Flying was more than just a show, however, and more than just a thrilling ride in the sky. As Joshua Stoff, curator of the Cradle of Aviation Museum at Mitchel Field, has written, Long Island was a natural airfield, especially the area in central Nassau County known historically as the Hempstead Plains, a flat, treeless prairie formed by the outwash of the glacier that sculpted Long Island. Running from Queens almost to the Suffolk County border, the 60,000-acre plain was the only true prairie east of the Mississippi River, ideal in colonial days for cattle grazing. But by the beginning of the twentieth century, the cattle were gone and airfields covered the landscape. The roaring engines, combined with the smell of oil, gasoline, and the pungent odor of banana oil lacquer, or "dope"—which was applied to tighten and strengthen airplane fabric—was a heady mixture for young people who dreamed of flying.
Pilots and Plane-Makers
One of these was a teenager named George Dade, who arrived from Wisconsin in 1921 with his father, Jesse, a woodworker attracted to a job with the new Curtiss Engineering Co. in Garden City. Dade was overwhelmed with what he saw, as he later wrote (with journalist George Vecsey) in Getting Off the Ground. "In our way, we were joining the brigade of pioneers—the inventors, mechanics, kids off the farm, veterans from World War One, people willing to risk their lives to be pilots," wrote Dade, who in 1929, at age seventeen, became one of the youngest people in the country to earn a pilot's license. "They were flocking to an airfield Glenn Curtiss had developed on the Hempstead Plains. He came down to New York City, looking for a flat place, and when he came to Long Island he must have felt like Brigham Young when he crossed the last mountain and said, 'This is the place.'"
Not for nothing has Long Island become known as the "cradle of aviation." The great Hammondsport, New York plane-maker Glenn Curtiss—whose Buffalo plant produced the World War I workhorse Jenny biplane—moved downstate in 1917 to Garden City, a new town built in the barren flatlands of central Nassau County. His company was the first facility devoted solely to airplane research and development, and he bought the western section of nearby Roosevelt Field, re-christening it Curtiss Field. Out of this venture came the first flying boat, and in 1919 the Curtiss-built NC-4 became the first airplane to cross the Atlantic.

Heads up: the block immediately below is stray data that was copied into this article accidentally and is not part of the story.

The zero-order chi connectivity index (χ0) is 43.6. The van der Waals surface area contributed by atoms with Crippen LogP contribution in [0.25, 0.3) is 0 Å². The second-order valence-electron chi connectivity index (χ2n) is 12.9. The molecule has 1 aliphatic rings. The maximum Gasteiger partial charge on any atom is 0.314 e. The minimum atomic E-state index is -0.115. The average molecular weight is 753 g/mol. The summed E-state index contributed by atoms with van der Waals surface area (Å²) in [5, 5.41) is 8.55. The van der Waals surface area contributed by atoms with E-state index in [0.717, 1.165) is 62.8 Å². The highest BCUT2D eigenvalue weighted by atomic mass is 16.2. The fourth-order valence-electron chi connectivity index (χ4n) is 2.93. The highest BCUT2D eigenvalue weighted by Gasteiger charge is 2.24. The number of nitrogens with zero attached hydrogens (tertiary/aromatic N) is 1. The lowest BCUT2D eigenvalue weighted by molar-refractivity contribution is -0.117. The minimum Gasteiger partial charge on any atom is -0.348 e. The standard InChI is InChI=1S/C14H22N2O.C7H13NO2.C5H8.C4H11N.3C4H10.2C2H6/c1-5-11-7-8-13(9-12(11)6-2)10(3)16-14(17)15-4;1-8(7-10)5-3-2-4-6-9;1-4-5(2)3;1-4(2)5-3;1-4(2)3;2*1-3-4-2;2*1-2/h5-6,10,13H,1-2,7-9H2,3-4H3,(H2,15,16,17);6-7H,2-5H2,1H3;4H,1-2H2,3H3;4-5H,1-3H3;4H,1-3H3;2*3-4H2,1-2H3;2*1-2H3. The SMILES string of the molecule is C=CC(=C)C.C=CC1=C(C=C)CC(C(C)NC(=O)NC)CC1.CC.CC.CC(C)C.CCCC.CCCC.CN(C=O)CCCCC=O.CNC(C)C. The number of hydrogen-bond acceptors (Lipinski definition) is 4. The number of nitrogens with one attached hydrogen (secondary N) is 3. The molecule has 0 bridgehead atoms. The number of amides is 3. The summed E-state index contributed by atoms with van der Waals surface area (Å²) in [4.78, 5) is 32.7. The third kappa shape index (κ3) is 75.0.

Museum director Stoff refers to the period through the mid-30s as Long Island's "Golden Age of Aviation." "During the Golden Age," Stoff wrote in his book, The Aerospace Heritage of Long Island, "there were more aviation manufacturers on Long Island than in any other area of the country."
Fields of Dreams
There have been at least eighty airfields, large and small, scattered about Long Island, from Queens County in the west to Montauk Point in the east. The 1910 International Aviation Meet was held at Belmont Park in nearby Elmont; a year later, a second meet was held in Garden City. At this meet, pilot Earle Ovington, designated as U.S. Mail Pilot #1, made the nation's first official air mail flight, a six-mile jaunt to Mineola, where he dropped a mailbag onto the small Mineola airfield.
But one airfield stands out in historical memory: Roosevelt Field, once the largest aviation field in the world. Originally called the Hempstead Plains Aerodrome (1911-1917), the airfield was renamed Hazelhurst Field, then in 1919 renamed again, this time for Theodore Roosevelt's youngest son, Quentin, who had died in France as a World War I aviator.
Roosevelt Field: where historic flights began or ended, where new planes were tested, where the country's first civilian flying school opened in 1911, where fliers looking for prize money or fame came to attack the record book, and where thousands of spectators would gather to watch the latest in daredevil aerobatics. (And where, half a century later, tens of thousands of shoppers would gather for the opening of a Macy's branch in the fabulous new shrine to consumerism, the Roosevelt Field Shopping Center.)
But a new era was beginning as the "Golden Age" was dying. The 1930s saw the groundwork being laid for development of the airplanes that would help win World War II: the Wildcat and Hellcat, built by the Grumman Aircraft Engineering Corporation in Bethpage, and the P-47 Thunderbolt, built by the Republic Aviation Corporation in Farmingdale.